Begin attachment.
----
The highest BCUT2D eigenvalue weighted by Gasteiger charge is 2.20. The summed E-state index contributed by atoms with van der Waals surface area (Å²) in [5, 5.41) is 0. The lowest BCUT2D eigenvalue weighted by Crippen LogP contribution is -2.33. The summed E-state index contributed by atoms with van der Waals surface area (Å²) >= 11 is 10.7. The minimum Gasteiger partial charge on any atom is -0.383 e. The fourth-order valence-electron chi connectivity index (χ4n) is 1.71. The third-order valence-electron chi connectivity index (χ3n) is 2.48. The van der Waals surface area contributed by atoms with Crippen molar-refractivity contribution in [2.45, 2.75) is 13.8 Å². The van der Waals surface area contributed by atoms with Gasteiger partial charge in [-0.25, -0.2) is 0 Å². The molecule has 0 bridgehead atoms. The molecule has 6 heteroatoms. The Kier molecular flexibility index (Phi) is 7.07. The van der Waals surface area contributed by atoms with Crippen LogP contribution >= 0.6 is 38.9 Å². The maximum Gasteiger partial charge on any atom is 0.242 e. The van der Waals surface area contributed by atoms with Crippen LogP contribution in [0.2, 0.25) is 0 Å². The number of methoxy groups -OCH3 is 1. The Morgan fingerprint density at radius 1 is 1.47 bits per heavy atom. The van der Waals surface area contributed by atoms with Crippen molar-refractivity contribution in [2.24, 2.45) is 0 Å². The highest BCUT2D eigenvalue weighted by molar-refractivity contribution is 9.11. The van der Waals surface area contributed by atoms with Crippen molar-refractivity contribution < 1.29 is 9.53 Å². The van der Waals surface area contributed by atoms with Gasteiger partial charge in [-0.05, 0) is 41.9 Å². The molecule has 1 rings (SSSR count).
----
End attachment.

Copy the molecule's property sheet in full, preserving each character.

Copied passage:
The highest BCUT2D eigenvalue weighted by Gasteiger charge is 2.20. The summed E-state index contributed by atoms with van der Waals surface area (Å²) in [5, 5.41) is 0. The lowest BCUT2D eigenvalue weighted by Crippen LogP contribution is -2.33. The summed E-state index contributed by atoms with van der Waals surface area (Å²) >= 11 is 10.7. The minimum Gasteiger partial charge on any atom is -0.383 e. The fourth-order valence-electron chi connectivity index (χ4n) is 1.71. The third-order valence-electron chi connectivity index (χ3n) is 2.48. The van der Waals surface area contributed by atoms with Crippen molar-refractivity contribution in [2.45, 2.75) is 13.8 Å². The van der Waals surface area contributed by atoms with Gasteiger partial charge in [-0.25, -0.2) is 0 Å². The molecule has 0 bridgehead atoms. The molecule has 6 heteroatoms. The Kier molecular flexibility index (Phi) is 7.07. The van der Waals surface area contributed by atoms with Crippen LogP contribution >= 0.6 is 38.9 Å². The maximum Gasteiger partial charge on any atom is 0.242 e. The van der Waals surface area contributed by atoms with Crippen LogP contribution in [0.2, 0.25) is 0 Å². The number of methoxy groups -OCH3 is 1. The Morgan fingerprint density at radius 1 is 1.47 bits per heavy atom. The van der Waals surface area contributed by atoms with Crippen molar-refractivity contribution in [2.24, 2.45) is 0 Å². The highest BCUT2D eigenvalue weighted by molar-refractivity contribution is 9.11. The van der Waals surface area contributed by atoms with Crippen molar-refractivity contribution < 1.29 is 9.53 Å². The van der Waals surface area contributed by atoms with Gasteiger partial charge in [-0.05, 0) is 41.9 Å². The molecule has 1 rings (SSSR count).